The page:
Cotton, Schumer, Colleagues Announce Senate Passage Of Fentanyl Sanctions Act
Contact Caroline Tabler or James Arnold (202) 224-2353
Washington, D.C. - Senators Tom Cotton (R-Arkansas), Chuck Schumer (D-New York), Sherrod Brown (D-Ohio), Mike Crapo (R-Idaho), Bob Menendez (D-New Jersey), Pat Toomey (R-Pennsylvania), Marco Rubio (R-Florida), Jeanne Shaheen (D-New Hampshire), John Cornyn (R-Texas), Ed Markey (D-Massachusetts), Shelley Moore Capito (R-West Virginia), Gary Peters (D-Michigan), Dianne Feinstein (D-California), and Marsha Blackburn (R-Tennessee) today announced the passage of the bipartisan Fentanyl Sanctions Act, part of the National Defense Authorization Act (NDAA) for Fiscal Year 2020, which passed the Senate this afternoon by a vote of 86-8.
The senators' bill would hold China and other countries accountable for their commitments to crack down on producers and traffickers of fentanyl and other deadly synthetic opioids, pushing China's government to honor their commitment to enforce new laws declaring all fentanyl derivatives illegal. Additionally, the legislation would provide the U.S. government with more tools and resources to sanction illicit traffickers from China, Mexico, and other countries-a critical effort, in light of the steep rise in devastating fentanyl overdose deaths.
"The Chinese government is the world's largest drug dealer," said Cotton. "China has allowed fentanyl and other synthetic opioids to pour into the United States for years, killing tens of thousands of Americans. Our law enforcement and intelligence agencies need additional resources to target the fentanyl producers, traffickers, cartels, and other criminals who are funneling this poison across our borders and into our communities. I'm pleased that this year's NDAA includes our bipartisan amendment to give law enforcement critical tools to stop this scourge and hold China accountable."
"We must hold China, currently the world's largest producer of illicit fentanyl, accountable for its role in the trade of this deadly drug. Our Senate-passed, bipartisan sanctions bill will do just that," said Schumer. "The opioid crisis has claimed tens of thousands of lives and devastated families and communities across the country. In New York state, from November 2017 to 2018, approximately 2,000 people died from an opioid overdose. About 1,500 of those deaths were from synthetic opioids like fentanyl. Our legislation is critical in this fight to save American lives, and I hope to announce soon that this bill will be signed into law."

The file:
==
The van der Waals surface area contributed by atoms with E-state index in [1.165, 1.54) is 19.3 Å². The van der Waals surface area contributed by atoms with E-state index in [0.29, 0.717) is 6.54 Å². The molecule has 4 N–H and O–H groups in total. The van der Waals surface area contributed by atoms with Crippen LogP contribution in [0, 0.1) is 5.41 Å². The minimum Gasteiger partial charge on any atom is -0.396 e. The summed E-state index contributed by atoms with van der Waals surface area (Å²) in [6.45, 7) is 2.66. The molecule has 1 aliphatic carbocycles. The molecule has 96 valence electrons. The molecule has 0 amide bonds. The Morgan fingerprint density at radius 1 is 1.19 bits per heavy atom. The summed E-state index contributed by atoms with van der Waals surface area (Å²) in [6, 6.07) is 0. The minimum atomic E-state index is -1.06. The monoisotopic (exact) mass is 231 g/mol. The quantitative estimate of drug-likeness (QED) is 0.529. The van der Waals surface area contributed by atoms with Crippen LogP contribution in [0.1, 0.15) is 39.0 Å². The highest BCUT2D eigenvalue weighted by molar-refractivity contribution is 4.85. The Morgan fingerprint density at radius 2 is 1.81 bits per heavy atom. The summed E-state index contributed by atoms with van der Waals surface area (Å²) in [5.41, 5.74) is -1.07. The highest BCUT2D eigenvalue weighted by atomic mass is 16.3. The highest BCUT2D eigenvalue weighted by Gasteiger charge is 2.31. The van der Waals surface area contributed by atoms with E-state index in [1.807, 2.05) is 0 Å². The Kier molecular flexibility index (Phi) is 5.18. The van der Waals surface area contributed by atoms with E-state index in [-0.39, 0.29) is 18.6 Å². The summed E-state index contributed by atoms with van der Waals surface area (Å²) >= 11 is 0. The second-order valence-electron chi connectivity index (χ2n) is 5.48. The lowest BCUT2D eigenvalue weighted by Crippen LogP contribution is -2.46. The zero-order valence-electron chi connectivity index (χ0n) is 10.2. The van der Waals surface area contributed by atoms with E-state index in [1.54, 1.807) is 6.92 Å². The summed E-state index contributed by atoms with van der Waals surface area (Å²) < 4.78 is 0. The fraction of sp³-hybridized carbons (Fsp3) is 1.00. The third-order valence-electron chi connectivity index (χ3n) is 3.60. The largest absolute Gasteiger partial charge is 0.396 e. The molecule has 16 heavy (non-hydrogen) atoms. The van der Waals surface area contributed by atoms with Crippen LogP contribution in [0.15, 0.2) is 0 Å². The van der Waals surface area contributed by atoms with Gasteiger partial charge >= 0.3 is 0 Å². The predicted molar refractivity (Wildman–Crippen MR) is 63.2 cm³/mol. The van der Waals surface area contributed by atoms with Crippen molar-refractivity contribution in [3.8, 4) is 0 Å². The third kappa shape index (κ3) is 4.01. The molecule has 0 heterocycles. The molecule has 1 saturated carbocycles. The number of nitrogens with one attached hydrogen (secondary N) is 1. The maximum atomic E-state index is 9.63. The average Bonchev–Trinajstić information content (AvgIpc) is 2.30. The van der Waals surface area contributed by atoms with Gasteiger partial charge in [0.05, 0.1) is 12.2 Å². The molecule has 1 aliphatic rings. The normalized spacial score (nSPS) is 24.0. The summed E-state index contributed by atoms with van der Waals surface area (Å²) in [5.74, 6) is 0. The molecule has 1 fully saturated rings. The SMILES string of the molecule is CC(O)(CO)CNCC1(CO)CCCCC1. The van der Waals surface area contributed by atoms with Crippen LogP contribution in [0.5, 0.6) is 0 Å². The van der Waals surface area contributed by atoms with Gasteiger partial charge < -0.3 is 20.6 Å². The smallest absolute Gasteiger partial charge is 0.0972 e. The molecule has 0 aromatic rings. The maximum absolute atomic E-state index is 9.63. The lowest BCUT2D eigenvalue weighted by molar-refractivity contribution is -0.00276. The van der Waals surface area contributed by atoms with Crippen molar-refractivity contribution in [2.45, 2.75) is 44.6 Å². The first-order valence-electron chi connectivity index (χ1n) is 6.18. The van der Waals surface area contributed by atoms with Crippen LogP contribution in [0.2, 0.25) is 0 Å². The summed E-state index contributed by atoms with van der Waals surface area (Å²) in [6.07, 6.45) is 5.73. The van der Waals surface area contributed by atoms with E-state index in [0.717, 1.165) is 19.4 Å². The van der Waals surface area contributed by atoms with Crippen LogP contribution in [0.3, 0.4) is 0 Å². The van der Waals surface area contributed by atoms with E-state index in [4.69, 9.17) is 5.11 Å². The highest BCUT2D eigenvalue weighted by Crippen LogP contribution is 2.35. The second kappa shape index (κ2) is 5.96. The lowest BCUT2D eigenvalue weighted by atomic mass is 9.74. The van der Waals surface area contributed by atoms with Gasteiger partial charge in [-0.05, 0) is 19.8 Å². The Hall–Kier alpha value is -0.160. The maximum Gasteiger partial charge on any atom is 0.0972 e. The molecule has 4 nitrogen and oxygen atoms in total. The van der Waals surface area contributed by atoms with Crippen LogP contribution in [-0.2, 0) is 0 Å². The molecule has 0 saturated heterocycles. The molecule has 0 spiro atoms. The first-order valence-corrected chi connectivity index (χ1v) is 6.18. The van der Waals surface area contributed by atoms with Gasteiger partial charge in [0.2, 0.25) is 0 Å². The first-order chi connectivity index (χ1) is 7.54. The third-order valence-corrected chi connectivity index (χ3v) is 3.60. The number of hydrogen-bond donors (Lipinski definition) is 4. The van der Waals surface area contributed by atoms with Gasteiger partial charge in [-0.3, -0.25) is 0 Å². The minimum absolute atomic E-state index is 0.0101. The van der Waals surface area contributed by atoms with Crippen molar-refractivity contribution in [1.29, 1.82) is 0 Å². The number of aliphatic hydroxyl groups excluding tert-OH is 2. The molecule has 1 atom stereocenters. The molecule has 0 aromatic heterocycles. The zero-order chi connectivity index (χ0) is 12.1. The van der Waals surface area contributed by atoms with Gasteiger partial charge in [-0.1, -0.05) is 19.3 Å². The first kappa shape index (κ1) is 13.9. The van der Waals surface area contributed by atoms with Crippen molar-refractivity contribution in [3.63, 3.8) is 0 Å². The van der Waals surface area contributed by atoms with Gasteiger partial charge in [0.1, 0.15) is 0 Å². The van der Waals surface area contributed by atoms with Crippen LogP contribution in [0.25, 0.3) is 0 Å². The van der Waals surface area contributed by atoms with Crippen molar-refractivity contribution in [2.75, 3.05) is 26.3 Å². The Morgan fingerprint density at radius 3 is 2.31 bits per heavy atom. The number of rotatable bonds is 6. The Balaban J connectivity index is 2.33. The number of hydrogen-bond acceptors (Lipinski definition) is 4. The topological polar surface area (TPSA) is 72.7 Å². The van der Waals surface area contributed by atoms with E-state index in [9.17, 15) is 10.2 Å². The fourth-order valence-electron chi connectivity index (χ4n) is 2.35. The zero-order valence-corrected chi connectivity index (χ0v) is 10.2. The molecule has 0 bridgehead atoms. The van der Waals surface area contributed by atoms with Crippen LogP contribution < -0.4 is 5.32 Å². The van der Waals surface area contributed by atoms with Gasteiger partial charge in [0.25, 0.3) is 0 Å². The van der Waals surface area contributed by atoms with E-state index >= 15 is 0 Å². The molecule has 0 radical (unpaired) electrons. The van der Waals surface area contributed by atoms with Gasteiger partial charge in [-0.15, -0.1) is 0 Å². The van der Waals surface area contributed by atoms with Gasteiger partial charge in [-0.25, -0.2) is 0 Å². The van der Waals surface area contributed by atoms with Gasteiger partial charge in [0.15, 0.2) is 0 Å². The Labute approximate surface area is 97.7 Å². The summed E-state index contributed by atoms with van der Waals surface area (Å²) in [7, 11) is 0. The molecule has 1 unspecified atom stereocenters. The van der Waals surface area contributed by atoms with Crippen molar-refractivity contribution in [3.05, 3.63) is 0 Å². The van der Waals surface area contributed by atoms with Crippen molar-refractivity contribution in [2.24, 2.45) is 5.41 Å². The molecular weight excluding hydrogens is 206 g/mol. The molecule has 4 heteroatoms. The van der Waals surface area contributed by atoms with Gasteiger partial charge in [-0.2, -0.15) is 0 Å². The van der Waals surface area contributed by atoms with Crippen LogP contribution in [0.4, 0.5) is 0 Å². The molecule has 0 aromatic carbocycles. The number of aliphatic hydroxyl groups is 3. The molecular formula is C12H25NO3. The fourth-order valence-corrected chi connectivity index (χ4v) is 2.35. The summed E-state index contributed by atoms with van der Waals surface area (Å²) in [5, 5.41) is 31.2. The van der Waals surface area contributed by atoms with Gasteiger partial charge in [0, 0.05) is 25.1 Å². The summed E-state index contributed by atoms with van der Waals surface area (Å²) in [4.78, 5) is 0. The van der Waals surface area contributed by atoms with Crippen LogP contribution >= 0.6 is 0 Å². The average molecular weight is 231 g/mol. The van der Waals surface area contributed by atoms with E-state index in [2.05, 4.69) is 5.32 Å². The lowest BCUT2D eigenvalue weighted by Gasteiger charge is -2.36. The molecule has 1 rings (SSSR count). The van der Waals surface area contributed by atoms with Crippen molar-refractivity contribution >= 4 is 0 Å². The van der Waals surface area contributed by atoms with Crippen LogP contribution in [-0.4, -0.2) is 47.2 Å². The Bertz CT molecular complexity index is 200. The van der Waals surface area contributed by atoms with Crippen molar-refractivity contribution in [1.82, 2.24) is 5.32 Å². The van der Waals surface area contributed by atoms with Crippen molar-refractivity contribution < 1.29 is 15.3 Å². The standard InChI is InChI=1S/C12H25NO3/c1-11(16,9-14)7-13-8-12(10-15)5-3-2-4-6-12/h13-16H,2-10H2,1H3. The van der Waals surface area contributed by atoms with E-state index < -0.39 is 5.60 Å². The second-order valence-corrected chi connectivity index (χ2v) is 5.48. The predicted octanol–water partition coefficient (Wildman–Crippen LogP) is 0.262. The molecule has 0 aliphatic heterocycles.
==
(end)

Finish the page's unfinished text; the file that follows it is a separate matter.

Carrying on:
Specifically, the legislation would:
- Require imposition of sanctions on drug manufacturers in China who knowingly provide synthetic opioids to traffickers, transnational criminal organizations like those in Mexico who mix fentanyl with other drugs and traffic them into the U.S. and financial institutions that assist such entities. Waivers would be provided for countries that take sufficient action to implement and enforce regulations on synthetic opioid production.
- Authorize new funding to law enforcement and intelligence agencies, including the Departments of Treasury, Department of Defense and Department of State, to combat the foreign trafficking of synthetic opioids.
- Urge the President to commence diplomatic efforts with U.S. partners to establish multilateral sanctions against foreign synthetic opioid traffickers.
- Establish a Commission on Synthetic Opioid Trafficking to monitor U.S. efforts and report on how to more effectively combat the flow of synthetic opioids from China, Mexico and elsewhere.
Following a commitment to the U.S. at the G-20 in December 2018, Chinese regulators announced on April 1, 2019, that a wider range of fentanyl derivatives would be declared controlled substances in China on May 1, 2019. China has struggled to enforce its current drug laws and continues to deny that its illicit fentanyl producers are a major source of the illicit opioids contributing to the U.S. opioid crisis. To ensure accountability, Senators Cotton, Schumer, Brown, Crapo, Menendez, Toomey, Rubio, Shaheen, Cornyn, Markey, Capito, Peters, Feinstein, and Blackburn's sanctions legislation would pressure the Chinese government to move forward with an aggressive plan to enforce its announced new laws and provide the U.S. executive branch with flexible new sanction tools to go after actors, from manufacturers to traffickers, in China and other countries. Read more about the bill here.